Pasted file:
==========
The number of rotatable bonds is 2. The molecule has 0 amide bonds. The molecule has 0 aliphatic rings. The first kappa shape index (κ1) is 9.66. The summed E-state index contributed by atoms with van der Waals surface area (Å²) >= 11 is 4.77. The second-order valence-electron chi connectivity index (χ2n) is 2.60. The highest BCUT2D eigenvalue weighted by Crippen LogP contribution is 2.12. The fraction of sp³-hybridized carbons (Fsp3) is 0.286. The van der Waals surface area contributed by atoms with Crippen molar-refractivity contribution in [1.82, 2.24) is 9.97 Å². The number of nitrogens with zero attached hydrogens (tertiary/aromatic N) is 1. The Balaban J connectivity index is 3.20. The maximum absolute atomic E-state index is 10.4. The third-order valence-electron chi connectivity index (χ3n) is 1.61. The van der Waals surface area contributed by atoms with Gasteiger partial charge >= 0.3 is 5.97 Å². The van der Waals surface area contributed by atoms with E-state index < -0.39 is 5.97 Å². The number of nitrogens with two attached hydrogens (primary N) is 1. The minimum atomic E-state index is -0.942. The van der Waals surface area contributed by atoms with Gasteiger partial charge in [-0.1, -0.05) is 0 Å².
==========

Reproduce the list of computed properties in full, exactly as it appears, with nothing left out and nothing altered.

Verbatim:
The number of rotatable bonds is 2. The molecule has 0 amide bonds. The molecule has 0 aliphatic rings. The first kappa shape index (κ1) is 9.66. The summed E-state index contributed by atoms with van der Waals surface area (Å²) >= 11 is 4.77. The second-order valence-electron chi connectivity index (χ2n) is 2.60. The highest BCUT2D eigenvalue weighted by Crippen LogP contribution is 2.12. The fraction of sp³-hybridized carbons (Fsp3) is 0.286. The van der Waals surface area contributed by atoms with Crippen molar-refractivity contribution in [1.82, 2.24) is 9.97 Å². The number of nitrogens with zero attached hydrogens (tertiary/aromatic N) is 1. The Balaban J connectivity index is 3.20. The maximum absolute atomic E-state index is 10.4. The third-order valence-electron chi connectivity index (χ3n) is 1.61. The van der Waals surface area contributed by atoms with Gasteiger partial charge >= 0.3 is 5.97 Å². The van der Waals surface area contributed by atoms with E-state index < -0.39 is 5.97 Å². The number of nitrogens with two attached hydrogens (primary N) is 1. The minimum atomic E-state index is -0.942. The van der Waals surface area contributed by atoms with Gasteiger partial charge in [-0.1, -0.05) is 0 Å².